Bethlehem Loading Company
Need For Arms
In April of 1917, the United States declared war on Germany.  Normal peacetime
items such as food and  clothing were already being produced in this country, only
an increased incentive was necessary to meet wartime demands.  But new factories
for modern munitions production were needed, and four new plants came into
existence: The Atlantic Loading Company (Amotol), Bethlehem Loading Company,
DuPont Engineering Company, and the T.A. Gillespie Loading Company.

Bethlehem Loading Company The New Plant
The construction of the plant was started on April 3, 1918.  By July 1st, the first
155mm shells were loaded, and by November of the same year, 56,000 155mm  
shells were loaded and delivered to the war effort.  The 8 inch shell plants was
started up and the 75mm shell plant was 70% complete.  The modern plant had 24
miles of track along with administration buildings, cafeterias, change houses, police
buildings, and military barracks to house 1,100 soldiers to guard the plant.

Rail System
The Railroad had to be built soon after groundbreaking in March of 1918 to bring in
necessary construction materials.  This was followed by a town called Belcoville to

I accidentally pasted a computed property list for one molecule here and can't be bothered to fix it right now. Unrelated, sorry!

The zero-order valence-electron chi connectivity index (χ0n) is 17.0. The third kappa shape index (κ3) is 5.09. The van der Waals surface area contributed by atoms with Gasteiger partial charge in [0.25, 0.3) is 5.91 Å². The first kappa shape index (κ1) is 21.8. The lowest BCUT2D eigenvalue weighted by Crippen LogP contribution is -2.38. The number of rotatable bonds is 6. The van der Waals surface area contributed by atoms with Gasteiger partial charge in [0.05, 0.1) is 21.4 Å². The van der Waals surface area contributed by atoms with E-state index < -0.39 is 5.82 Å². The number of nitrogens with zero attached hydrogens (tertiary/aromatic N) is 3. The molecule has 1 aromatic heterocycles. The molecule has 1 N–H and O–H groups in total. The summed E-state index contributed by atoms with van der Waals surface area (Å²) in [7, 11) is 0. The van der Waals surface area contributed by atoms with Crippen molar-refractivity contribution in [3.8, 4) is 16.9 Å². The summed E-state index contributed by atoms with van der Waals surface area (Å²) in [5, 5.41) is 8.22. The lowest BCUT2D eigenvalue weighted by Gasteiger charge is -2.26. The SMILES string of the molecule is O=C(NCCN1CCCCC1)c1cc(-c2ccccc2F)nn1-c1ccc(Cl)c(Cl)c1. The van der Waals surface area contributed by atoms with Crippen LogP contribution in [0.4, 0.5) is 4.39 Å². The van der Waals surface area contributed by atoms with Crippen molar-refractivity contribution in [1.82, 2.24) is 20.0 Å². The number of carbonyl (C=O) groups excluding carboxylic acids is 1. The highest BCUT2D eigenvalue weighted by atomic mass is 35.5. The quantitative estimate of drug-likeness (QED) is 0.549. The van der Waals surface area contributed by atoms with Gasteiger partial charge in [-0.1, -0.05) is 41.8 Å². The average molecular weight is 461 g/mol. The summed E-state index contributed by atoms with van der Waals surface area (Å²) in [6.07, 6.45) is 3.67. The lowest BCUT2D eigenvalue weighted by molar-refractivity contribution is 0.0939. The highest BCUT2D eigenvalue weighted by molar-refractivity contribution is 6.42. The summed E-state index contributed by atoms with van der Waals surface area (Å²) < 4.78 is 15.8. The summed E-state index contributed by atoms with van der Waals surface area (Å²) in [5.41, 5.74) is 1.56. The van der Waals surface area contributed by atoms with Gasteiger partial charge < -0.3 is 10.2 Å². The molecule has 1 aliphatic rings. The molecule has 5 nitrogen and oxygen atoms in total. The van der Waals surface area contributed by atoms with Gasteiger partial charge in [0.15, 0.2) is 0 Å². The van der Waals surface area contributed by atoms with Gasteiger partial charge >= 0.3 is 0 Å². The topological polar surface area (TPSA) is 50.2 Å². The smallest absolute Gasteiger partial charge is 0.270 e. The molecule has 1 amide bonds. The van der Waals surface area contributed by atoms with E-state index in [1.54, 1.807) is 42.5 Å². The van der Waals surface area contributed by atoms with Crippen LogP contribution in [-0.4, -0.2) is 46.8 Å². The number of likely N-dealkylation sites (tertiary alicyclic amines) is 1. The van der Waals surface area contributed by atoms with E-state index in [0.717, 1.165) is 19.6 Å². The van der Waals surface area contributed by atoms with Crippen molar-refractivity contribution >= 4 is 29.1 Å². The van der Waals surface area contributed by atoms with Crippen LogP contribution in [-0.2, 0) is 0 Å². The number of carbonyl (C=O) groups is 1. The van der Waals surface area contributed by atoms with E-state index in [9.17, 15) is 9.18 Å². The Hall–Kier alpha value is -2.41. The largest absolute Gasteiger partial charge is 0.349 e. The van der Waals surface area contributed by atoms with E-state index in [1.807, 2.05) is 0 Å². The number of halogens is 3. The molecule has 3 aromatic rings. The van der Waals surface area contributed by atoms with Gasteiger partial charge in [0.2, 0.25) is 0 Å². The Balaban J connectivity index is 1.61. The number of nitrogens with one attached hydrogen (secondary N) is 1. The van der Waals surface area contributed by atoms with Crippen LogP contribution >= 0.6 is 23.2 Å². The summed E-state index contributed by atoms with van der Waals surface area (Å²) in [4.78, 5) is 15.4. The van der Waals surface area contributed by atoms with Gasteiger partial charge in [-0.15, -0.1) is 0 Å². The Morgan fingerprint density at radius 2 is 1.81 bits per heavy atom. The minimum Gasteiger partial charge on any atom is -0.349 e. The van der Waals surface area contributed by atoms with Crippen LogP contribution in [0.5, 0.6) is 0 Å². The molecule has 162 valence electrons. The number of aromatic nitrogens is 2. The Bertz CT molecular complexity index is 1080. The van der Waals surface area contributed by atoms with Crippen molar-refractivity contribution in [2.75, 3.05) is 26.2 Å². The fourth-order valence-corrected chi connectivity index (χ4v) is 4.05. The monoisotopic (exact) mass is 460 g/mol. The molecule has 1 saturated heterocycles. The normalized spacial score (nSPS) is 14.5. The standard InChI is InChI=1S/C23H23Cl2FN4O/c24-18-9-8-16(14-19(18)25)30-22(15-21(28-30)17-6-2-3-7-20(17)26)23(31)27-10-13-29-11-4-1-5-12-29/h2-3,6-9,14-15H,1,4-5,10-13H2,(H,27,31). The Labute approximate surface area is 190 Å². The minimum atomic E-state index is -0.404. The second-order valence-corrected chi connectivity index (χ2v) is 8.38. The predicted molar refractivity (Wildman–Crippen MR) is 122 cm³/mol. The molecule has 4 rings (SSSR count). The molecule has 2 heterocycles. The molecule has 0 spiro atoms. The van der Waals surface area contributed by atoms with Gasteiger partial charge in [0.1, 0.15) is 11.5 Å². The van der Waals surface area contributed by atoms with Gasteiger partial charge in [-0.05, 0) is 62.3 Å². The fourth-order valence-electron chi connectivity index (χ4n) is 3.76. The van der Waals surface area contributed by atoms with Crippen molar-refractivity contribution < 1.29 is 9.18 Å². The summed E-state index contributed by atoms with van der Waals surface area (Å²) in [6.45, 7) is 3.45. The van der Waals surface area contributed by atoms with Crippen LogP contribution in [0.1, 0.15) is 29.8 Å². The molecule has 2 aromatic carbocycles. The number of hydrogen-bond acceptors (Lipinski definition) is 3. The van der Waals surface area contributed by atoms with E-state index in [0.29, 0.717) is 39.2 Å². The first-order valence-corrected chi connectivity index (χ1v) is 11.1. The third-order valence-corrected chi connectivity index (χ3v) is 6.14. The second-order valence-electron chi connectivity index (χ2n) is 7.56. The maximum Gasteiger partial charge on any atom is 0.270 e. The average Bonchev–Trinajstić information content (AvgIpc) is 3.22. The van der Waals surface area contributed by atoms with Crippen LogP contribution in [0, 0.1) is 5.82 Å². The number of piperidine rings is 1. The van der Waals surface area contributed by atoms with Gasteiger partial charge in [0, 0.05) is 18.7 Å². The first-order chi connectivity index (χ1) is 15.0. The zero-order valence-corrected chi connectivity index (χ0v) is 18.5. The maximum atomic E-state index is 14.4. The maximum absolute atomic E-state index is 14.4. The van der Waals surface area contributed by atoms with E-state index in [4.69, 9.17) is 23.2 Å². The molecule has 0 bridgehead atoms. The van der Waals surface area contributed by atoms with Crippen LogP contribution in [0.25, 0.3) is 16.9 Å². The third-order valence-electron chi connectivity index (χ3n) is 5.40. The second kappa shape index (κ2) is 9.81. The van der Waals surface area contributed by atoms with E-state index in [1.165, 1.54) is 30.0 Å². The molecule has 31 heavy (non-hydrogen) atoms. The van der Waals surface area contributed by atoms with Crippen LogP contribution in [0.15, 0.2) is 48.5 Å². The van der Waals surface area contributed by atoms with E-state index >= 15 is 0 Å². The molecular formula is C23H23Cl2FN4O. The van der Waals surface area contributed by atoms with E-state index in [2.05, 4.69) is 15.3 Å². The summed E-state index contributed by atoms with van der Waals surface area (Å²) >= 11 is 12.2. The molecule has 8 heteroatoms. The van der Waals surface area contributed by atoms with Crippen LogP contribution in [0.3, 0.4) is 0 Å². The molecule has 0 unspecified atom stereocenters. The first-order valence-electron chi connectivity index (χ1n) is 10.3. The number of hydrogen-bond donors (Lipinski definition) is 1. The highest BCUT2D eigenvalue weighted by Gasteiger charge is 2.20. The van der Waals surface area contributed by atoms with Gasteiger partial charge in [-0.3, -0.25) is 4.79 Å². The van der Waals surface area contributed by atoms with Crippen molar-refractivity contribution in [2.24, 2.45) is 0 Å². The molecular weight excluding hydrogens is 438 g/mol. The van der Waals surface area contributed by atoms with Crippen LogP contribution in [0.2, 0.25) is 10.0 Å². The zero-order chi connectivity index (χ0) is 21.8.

house the thousands of employees.  The name Belcoville was short for Bethlehem
Loading Company.  By August, a complete town to house 400 families and 3,000
single people was completed, along with a town hall, school, bank, bowling ally, and
all types of stores.

Company Village
The organization and implementation of the Bethlehem plant's construction was an
example of the engineering skills, patriotic spirit and the abilities of the American
workforce.  The area selected was a tract of land stretching from below Mays
Landing to Petersburg, consisting mostly of swampy land, totaling approximatly
10,000 acres.

The End
The armistice ending World War 1 was signed on November 11, 1918, and the
loading facility continued production into 1919.  The end of production was
signified by the removal of all usable steel and iron, such as the railroad tracks, and
buildings, for use during World War 2.  The concrete foundations and the rail beds
are all that remain as a silent reminder of American patriotic response to a world
The Atlantic County Park in Estell Manor contains most of the plant, and
administration buildings, ruins of which still remain.  Enjoy the park and its ruins,
but please do not remove any artifacts.

Above information and black and white photos can be found at:
Atlantic County